In 647 Kʼinich Janaab Pakal began his first construction project (he was 44 at the time). The first project was a temple today called in Spanish El Olvidado (the Forgotten) because it's far away from Lakamhaʼ. Of all Pakal's construction projects, perhaps the most accomplished is the Palace of Palenque. The building was already in existence, but Pakal made it much larger than it was. Pakal started his construction by adding monument rooms onto the old level of the building. He then constructed Building E, called Sak Nuk Naah "White Skin House" in Classic Maya for its white coat of paint rather than the red used elsewhere in the palace. The east court of the palace is a ceremonial area marking military triumphs. Houses B and C were built in 661 and house A in 668. House A is covered with frescos of prisoners captured in 662.
The monuments and text associated with Kʼinich Janaab Pakal I are: Oval Palace Tablet, Hieroglyphic Stairway, House C texts, Subterranean Thrones and Tableritos, Olvidado piers and sarcophagus texts.
Pakal was buried in a colossal sarcophagus in the largest of Palenque's stepped pyramid structures, the building called Bʼolon Yej Teʼ Naah "House of the Nine Sharpened Spears" in Classic Maya and now known as the Temple of the Inscriptions. Though Palenque had been examined by archaeologists before, the secret to opening his tomb — closed off by a stone slab with stone plugs in the holes, which had until then escaped the attention of archaeologists—was discovered by Mexican archaeologist Alberto Ruz Lhuillier in 1948. It took four years to clear the rubble from the stairway leading down to Pakal's tomb, but it was finally uncovered in 1952. His skeletal remains were still lying in his coffin, wearing a jade mask and bead necklaces, surrounded by sculptures and stucco reliefs depicting the ruler's transition to divinity and figures from Maya mythology. Traces of pigment show that these were once colorfully painted, common of much Maya sculpture at the time.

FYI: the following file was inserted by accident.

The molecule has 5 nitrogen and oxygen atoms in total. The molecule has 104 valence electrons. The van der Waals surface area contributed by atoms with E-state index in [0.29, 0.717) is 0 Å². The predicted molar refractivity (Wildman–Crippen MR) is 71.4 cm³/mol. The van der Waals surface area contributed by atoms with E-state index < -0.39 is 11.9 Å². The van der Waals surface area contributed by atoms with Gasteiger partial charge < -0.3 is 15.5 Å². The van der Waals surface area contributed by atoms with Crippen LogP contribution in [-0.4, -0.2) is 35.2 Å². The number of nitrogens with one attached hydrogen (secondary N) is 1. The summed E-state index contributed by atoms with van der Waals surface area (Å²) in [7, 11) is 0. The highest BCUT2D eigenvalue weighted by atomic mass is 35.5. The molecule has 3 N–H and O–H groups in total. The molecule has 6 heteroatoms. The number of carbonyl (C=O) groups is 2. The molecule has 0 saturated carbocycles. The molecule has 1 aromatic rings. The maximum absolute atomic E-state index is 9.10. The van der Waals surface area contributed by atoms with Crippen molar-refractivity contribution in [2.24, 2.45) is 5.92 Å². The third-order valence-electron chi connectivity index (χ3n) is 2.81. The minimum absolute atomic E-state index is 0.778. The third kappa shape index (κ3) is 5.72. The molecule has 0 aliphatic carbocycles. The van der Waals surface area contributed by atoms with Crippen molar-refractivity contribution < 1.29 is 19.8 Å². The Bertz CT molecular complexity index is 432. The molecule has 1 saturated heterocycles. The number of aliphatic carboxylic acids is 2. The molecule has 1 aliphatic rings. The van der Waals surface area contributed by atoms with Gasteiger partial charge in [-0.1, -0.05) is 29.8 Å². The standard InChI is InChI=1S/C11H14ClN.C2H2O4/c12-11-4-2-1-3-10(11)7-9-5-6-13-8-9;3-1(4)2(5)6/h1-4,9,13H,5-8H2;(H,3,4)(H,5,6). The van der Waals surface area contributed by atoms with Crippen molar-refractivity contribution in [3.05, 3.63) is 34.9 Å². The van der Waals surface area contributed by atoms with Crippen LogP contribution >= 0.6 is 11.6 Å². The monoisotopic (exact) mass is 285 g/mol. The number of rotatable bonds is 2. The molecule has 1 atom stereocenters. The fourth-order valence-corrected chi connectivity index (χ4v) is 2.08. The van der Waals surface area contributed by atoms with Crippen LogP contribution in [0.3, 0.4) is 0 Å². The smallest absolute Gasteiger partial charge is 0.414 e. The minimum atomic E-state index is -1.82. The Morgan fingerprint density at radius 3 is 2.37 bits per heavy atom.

Whether the bones in the tomb are really those of Pakal is under debate because analysis of the wear on the skeleton's teeth places the age of the owner at death as 40 years younger than Pakal would have been at his death. Epigraphers insist that the inscriptions on the tomb indicate that it is indeed Kʼinich Janaabʼ Pakal entombed within, and that he died at the age of 80 after ruling for around 70 years. Some contest that the glyphs refer to two people with the same name or that an unusual method for recording time was used, but other experts in the field say that allowing for such possibilities would go against everything else that is known about the Maya calendar and records of events. The most commonly accepted explanation for the irregularity is that Pakal, being an aristocrat, had access to softer, less abrasive food than the average person so that his teeth naturally acquired less wear.
Iconography of Pakal's sarcophagus lid
The large carved stone sarcophagus lid in the Temple of Inscriptions is a unique piece of Classic Maya art. Iconographically, however, it is closely related to the large wall panels of the temples of the Cross and the Foliated Cross centered on world trees. Around the edges of the lid is a band with cosmological signs, including those for sun, moon, and star, as well as the heads of six named noblemen of varying rank. The central image is that of a cruciform world tree. Beneath Pakal is one of the heads of a celestial two-headed serpent viewed frontally. Both the king and the serpent head on which he seems to rest are framed by the open jaws of a funerary serpent, a common iconographic device for signalling entrance into, or residence in, the realm(s) of the dead. The king himself wears the attributes of the Tonsured maize god - in particular a turtle ornament on the breast - and is shown in a peculiar posture that may denote rebirth. Interpretation of the lid has raised controversy. Linda Schele saw Pakal falling down the Milky Way into the southern horizon.